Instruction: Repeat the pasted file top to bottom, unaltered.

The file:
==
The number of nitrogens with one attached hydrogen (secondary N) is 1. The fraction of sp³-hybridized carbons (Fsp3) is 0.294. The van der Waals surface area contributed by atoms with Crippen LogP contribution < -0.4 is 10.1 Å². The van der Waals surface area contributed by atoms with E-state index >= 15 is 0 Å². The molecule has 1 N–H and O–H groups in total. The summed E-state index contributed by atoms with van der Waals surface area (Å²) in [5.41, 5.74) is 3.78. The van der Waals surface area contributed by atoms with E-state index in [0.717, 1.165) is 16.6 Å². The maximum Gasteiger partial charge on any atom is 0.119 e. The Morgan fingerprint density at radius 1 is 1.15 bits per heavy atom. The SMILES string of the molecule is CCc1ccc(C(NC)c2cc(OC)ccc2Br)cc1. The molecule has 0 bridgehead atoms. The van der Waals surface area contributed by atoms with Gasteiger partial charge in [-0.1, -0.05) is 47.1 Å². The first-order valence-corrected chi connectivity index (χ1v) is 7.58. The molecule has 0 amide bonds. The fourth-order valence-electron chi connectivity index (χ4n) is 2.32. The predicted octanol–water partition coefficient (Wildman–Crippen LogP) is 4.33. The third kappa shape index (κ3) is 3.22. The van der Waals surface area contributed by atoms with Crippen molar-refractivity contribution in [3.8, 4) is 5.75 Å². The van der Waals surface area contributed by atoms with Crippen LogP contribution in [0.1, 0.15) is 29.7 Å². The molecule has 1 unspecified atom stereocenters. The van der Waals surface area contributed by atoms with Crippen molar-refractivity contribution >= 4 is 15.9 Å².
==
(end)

The number of nitrogens with one attached hydrogen (secondary N) is 1. The fraction of sp³-hybridized carbons (Fsp3) is 0.294. The van der Waals surface area contributed by atoms with Crippen LogP contribution < -0.4 is 10.1 Å². The van der Waals surface area contributed by atoms with E-state index >= 15 is 0 Å². The molecule has 1 N–H and O–H groups in total. The summed E-state index contributed by atoms with van der Waals surface area (Å²) in [5.41, 5.74) is 3.78. The van der Waals surface area contributed by atoms with E-state index in [0.717, 1.165) is 16.6 Å². The maximum Gasteiger partial charge on any atom is 0.119 e. The Morgan fingerprint density at radius 1 is 1.15 bits per heavy atom. The SMILES string of the molecule is CCc1ccc(C(NC)c2cc(OC)ccc2Br)cc1. The molecule has 0 bridgehead atoms. The van der Waals surface area contributed by atoms with Gasteiger partial charge in [-0.1, -0.05) is 47.1 Å². The first-order valence-corrected chi connectivity index (χ1v) is 7.58. The molecule has 0 amide bonds. The fourth-order valence-electron chi connectivity index (χ4n) is 2.32. The predicted octanol–water partition coefficient (Wildman–Crippen LogP) is 4.33. The third kappa shape index (κ3) is 3.22. The van der Waals surface area contributed by atoms with Crippen molar-refractivity contribution in [3.8, 4) is 5.75 Å². The van der Waals surface area contributed by atoms with Crippen LogP contribution in [0.1, 0.15) is 29.7 Å². The molecule has 1 unspecified atom stereocenters. The van der Waals surface area contributed by atoms with Crippen molar-refractivity contribution >= 4 is 15.9 Å².